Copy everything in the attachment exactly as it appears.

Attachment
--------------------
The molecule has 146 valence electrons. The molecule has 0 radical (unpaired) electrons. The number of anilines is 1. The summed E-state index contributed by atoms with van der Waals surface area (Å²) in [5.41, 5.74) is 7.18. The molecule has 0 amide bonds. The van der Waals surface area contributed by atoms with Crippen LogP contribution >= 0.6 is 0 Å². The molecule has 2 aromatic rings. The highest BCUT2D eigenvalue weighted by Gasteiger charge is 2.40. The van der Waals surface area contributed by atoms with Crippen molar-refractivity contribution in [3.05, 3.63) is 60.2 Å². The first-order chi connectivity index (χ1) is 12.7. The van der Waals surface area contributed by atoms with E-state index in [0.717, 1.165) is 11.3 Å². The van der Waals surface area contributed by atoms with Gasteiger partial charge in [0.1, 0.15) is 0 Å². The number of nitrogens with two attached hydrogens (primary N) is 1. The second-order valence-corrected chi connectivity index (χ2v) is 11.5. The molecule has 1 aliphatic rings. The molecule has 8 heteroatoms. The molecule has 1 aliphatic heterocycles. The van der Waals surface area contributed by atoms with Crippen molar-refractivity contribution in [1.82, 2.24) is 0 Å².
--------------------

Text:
The molecule has 146 valence electrons. The molecule has 0 radical (unpaired) electrons. The number of anilines is 1. The summed E-state index contributed by atoms with van der Waals surface area (Å²) in [5.41, 5.74) is 7.18. The molecule has 0 amide bonds. The van der Waals surface area contributed by atoms with Crippen LogP contribution >= 0.6 is 0 Å². The molecule has 2 aromatic rings. The highest BCUT2D eigenvalue weighted by Gasteiger charge is 2.40. The van der Waals surface area contributed by atoms with Crippen molar-refractivity contribution in [3.05, 3.63) is 60.2 Å². The first-order chi connectivity index (χ1) is 12.7. The van der Waals surface area contributed by atoms with E-state index in [0.717, 1.165) is 11.3 Å². The van der Waals surface area contributed by atoms with Gasteiger partial charge in [0.1, 0.15) is 0 Å². The number of nitrogens with two attached hydrogens (primary N) is 1. The second-order valence-corrected chi connectivity index (χ2v) is 11.5. The molecule has 1 aliphatic rings. The molecule has 8 heteroatoms. The molecule has 1 aliphatic heterocycles. The van der Waals surface area contributed by atoms with Crippen molar-refractivity contribution in [1.82, 2.24) is 0 Å².